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Not your grandfather’s Tri-County Fair

August 20, 2012

The 2012 Tri-County Fair officially comes to an end with the Gene Crosby Trophy Race, or last-man-standing Hooligan heat, leaving Monday for drivers, vehicles and tri-county residents to recuperate. Photo by Mike Gervais

This year’s Tri-County Fair organizers have made lemonade from the several hundred thousand lemons handed down by the State of California.
Faced with a growing funding gap roughly equivalent to what it spends every year to put on an end-of-summer party for Eastern Sierra residents and visitors, the Tri-County Fair was faced with an all-too common choice: adapt or die.
As announced earlier this year, $200,000 in state funding for the Tri-County Fair has been cut from California’s budget with an additional $100,000 a year, on average, in capital improvements also eliminated. The Fair costs roughly $200,000 to put on.
Fairgrounds CEO Jim Tatum and his Board of Directors have chosen to adapt.
And, to their relief, that lemonade is tasting pretty good.
According to Tatum, they have been able to cut costs without sacrificing quality; have kept the popular and traditional events and attractions in tact or improved upon them (six of the 10 food booths are still local); and even been able to bring in new features.
Most importantly, he noted, the Fairgrounds was careful not to pass any of the financial burden onto attendees.
“There are two things we really pride ourselves in – providing good old fashioned family entertainment and trying to offer something that will appeal to everyone,” Tatum said, pointing out that once people have paid the Fair admission, most of the entertainment is provided free. “There are free concerts every day, a free circus, free petting zoo, Discovering Science exhibit, and more. We’re real lucky to have a lot of community support as far as sponsors go, so we can bring in such fantastic entertainment.”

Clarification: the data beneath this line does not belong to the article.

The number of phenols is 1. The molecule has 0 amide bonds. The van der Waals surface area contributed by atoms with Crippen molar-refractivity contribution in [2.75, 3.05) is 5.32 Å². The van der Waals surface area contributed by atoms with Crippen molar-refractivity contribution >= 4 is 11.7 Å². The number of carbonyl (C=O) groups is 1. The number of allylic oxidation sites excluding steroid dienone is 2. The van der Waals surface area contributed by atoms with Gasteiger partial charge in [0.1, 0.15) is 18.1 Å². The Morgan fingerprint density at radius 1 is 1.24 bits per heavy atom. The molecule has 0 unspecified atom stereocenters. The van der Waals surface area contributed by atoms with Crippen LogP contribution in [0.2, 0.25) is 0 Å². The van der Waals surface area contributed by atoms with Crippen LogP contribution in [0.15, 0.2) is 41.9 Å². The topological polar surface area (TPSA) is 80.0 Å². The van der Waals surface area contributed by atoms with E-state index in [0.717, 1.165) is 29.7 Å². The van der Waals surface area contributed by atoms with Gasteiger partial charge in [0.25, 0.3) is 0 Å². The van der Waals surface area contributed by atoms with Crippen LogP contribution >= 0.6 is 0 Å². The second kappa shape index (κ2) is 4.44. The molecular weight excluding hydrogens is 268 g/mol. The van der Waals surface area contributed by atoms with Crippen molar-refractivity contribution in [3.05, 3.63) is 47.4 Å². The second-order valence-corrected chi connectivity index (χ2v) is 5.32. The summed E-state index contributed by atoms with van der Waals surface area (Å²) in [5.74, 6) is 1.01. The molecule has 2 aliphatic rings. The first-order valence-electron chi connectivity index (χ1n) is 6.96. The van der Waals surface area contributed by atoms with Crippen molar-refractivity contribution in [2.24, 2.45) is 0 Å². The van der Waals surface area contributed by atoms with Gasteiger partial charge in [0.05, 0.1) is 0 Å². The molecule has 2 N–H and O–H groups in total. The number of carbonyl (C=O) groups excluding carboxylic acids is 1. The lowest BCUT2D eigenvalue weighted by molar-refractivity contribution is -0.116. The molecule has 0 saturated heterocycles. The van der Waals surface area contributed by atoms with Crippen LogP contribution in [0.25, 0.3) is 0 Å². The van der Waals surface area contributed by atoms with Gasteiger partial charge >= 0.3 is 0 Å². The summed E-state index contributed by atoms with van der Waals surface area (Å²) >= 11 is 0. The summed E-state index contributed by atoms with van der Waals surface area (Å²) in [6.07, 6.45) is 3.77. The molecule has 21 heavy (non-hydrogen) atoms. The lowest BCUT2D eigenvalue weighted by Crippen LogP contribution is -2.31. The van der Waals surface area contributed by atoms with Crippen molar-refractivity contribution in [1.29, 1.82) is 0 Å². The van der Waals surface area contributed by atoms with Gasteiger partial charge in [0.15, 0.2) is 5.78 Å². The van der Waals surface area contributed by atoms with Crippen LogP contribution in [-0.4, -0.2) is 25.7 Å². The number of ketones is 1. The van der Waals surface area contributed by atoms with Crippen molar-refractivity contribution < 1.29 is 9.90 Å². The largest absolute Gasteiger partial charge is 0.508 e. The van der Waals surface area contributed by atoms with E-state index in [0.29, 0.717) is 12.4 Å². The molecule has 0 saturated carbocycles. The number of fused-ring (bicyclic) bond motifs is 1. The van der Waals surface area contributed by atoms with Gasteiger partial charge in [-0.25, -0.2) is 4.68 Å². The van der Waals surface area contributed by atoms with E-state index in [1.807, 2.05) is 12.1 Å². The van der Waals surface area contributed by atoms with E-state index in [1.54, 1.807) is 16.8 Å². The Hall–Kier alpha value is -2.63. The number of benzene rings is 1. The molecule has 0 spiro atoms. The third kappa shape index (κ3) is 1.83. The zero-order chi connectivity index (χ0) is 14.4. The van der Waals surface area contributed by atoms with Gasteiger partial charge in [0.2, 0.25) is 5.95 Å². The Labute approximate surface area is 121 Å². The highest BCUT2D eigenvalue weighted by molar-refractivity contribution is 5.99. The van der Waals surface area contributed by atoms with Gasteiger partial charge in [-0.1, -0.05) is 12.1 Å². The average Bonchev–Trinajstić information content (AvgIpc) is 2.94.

That’s not to say organizers didn’t have to make some major changes in order to bring that fantastic entertainment to the local masses.
The most noticeable of these changes is the elimination of Monday from the lineup, whittled to Thursday, Aug. 30 to Sunday, Sept. 2.
“We’ve considered eliminating Monday in the past,” Tatum said.
The Fairgrounds pays to bring in the rough stock rodeo, circus, rides, etc., and, in turn, makes its money on ticket sales as well as sponsorships and concession spaces Events like Fairs “are driven by multiple visits,” Tatum explained, and by Monday, those visits seem to have petered out.
The “biggest day” for the Tri-County Fair has always been Sunday, when the Bishop Volunteer Fire Department hosts its Destruction Derby, Tatum said, and an estimated 7,000-8,000 people buy tickets to the Fair.
After the derby, “we leave here at 1 in the morning and come back to open up for Monday and nobody’s here,” Tatum said.
“Five days (of the Fair) is probably too much,” he added.
According to Tatum, while the decision to cut Monday was easy from an attendance and financial standpoint, organizers nevertheless had concerns.
“Our only reservation was how this would impact the service industry workers in Mammoth, because Monday is their only day off,” he explained. “But we hope they can maybe make it to one of the other days.”
The other major change – and cost-cutter – is the absence of a traditional concert on Friday night, whether a country act or one of the nostalgic rock bands that have proven popular with Fair attendees.
Looking at the books, this was again another relatively easy decision for organizers.
According to Tatum, in his tenure with the Tri-County Fairgrounds, he’s seen the Fair concert “maybe generate revenue one time” out of 17 or 18 concerts. Ironically, he pointed out, that concert was headlined by Eddie Money.